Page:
Restructuring “in name only?” Lawmakers approve Department of Administration bill
Lawmakers spearheading a decade-long push to restructure state government, Gov. Carroll Campbell-style, were victorious Tuesday. But the restructuring legislation, known as the Department of Administration bill, first met resistance from a few senators who called bicameral compromise on the bill restructuring “in name only.”
Sen. Shane Martin, R-Pauline, delayed the bill to no avail. Fated to pass, the final Senate vote was 39-4. Martin characterized the compromise as “putting lipstick on a pig” and “the Budget and Control Board lite” because of the way it left in tact the basic structure of the board. A conference report on the bill renamed the five-member board the State Fiscal Accountability Authority and left some of the board’s current functions there, such as procurement and bonding.
The bill also created a cabinet-level Department of Administration, which takes over several of the board’s functions, such as human resources and information technology. Also included is a provision to allow only the General Assembly to recognize agency deficits.
Gov. Haley: “The state of our state is strong.”
Gov. Nikki Haley praised the General Assembly’s passage of the restructuring bill in her State of the State address on Wednesday. She called the late Gov. Carroll Campbell the father of restructuring in S.C., saying he was smiling down on the state.
The bill’s passage was a victory for Haley, who has championed the legislation during her term as governor. She praised several lawmakers for moving the bill, including Sen. Vincent Sheheen, D-Camden, who was the bill’s primary sponsor. Sheheen is Haley’s challenger for the 2014 gubernatorial election.
Haley touched on several other agenda items Wednesday including a proposed 20 percent increase in state dollars to educate the state’s poorest students—a topic she spent a large part of her speech on, a call for a strong ethics reform bill that calls for income disclosure among lawmakers, and plan for improving roadways using what she called a $106 million “money tree” that falls each year once the budget is balanced. Democrats responded by saying money doesn’t grow on trees and by criticizing Haley for failing to come up with a better plan than using surpluses that haven’t arrived yet. Haley has vowed to veto any proposal to raise the gas tax.
The state of Haley’s jobs record is also strong. Her administration has announced 45,000 new jobs. She rattled off a list of some of the largest jobs announcements over the past few years.
About 70,000 more South Carolinians have been put back to work during her tenure. Great, right? Yes, great for the 70,000 back in the workforce. But not great for those who have dropped out of the workforce altogether. The unemployed drop off the Bureau of Labor Statistics’ rolls after they stop looking for work. It is a great day in South Carolina—for some of us.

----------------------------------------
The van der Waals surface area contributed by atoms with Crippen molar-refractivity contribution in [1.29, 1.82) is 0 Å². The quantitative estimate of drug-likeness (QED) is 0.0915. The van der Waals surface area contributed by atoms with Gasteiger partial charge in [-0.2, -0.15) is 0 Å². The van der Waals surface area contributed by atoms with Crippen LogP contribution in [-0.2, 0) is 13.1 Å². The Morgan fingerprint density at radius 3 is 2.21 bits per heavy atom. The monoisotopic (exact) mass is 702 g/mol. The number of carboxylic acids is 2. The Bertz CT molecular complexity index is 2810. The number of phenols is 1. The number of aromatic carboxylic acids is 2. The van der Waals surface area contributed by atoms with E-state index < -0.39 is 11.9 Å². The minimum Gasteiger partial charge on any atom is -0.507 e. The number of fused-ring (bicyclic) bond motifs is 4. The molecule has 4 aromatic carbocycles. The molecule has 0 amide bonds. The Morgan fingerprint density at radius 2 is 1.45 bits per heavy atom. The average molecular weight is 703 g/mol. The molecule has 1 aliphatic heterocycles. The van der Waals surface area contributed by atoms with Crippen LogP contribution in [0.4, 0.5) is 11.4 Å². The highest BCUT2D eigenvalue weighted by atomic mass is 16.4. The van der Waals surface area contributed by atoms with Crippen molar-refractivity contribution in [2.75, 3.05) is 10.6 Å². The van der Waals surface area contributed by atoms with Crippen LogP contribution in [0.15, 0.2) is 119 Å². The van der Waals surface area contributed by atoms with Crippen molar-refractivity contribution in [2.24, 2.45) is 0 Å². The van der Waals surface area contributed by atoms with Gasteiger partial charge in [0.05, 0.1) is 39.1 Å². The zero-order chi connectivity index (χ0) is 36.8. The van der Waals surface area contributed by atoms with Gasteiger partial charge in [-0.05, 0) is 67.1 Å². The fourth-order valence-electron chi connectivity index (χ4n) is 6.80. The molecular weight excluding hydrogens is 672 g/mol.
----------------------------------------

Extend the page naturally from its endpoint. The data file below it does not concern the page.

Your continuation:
Rejecting federal health care exchanges and the expansion of Medicaid also appeared on Haley’s accomplishments list. She characterized Medicaid as cannibalizing the budget. Her remarks were timely. A bill to invalidate the federal Affordable Care Act in S.C. is set for Special Order in the Senate—the Senate is rumored to be taking the bill up next week.
Senate Finance subcommittee probing into squabble over $427 million in fees for state retirement system
State Treasurer Curtis Loftis wants to call attention to the return on investment for the $427 million in fees the state Retirement System Investment Commission pays. Returns on the $27 billion pension plan are among the lowest 20 percent in the nation, he told senators in January. But several heads of associations representing state workers and retirees say there’s another side to the story. Lawmakers are trying to get to the bottom of it.
A special Senate Finance subcommittee heard from both parties in January as part of a short series of hearings designed to inform lawmakers as they focus on how the investments should be audited and on how the fees are calculated.
In early January The Island Packet reported that Loftis told supporters the commission’s work “lacked a moral core.” Several representatives of state retirees objected to this characterization at a hearing senators held Thursday. They praised the commission’s conservative investment approach in lieu of aggressive investments aimed at higher returns. Executive Director of the S.C. Sheriff’s Association, Jeff Moore said people didn’t know who to believe and said he thought the truth was probably somewhere in the middle. He urged greater oversight by the General Assembly. “Please find a way to put this constant conflict between the commission and the treasurer’s office to bed,” he said.
Sen. Joel Lourie, D-Columbia, said he wished Moore and others could scream that message from the mountaintops.
Lourie said the subcommittee will hear from Loftis again before producing an interim summary.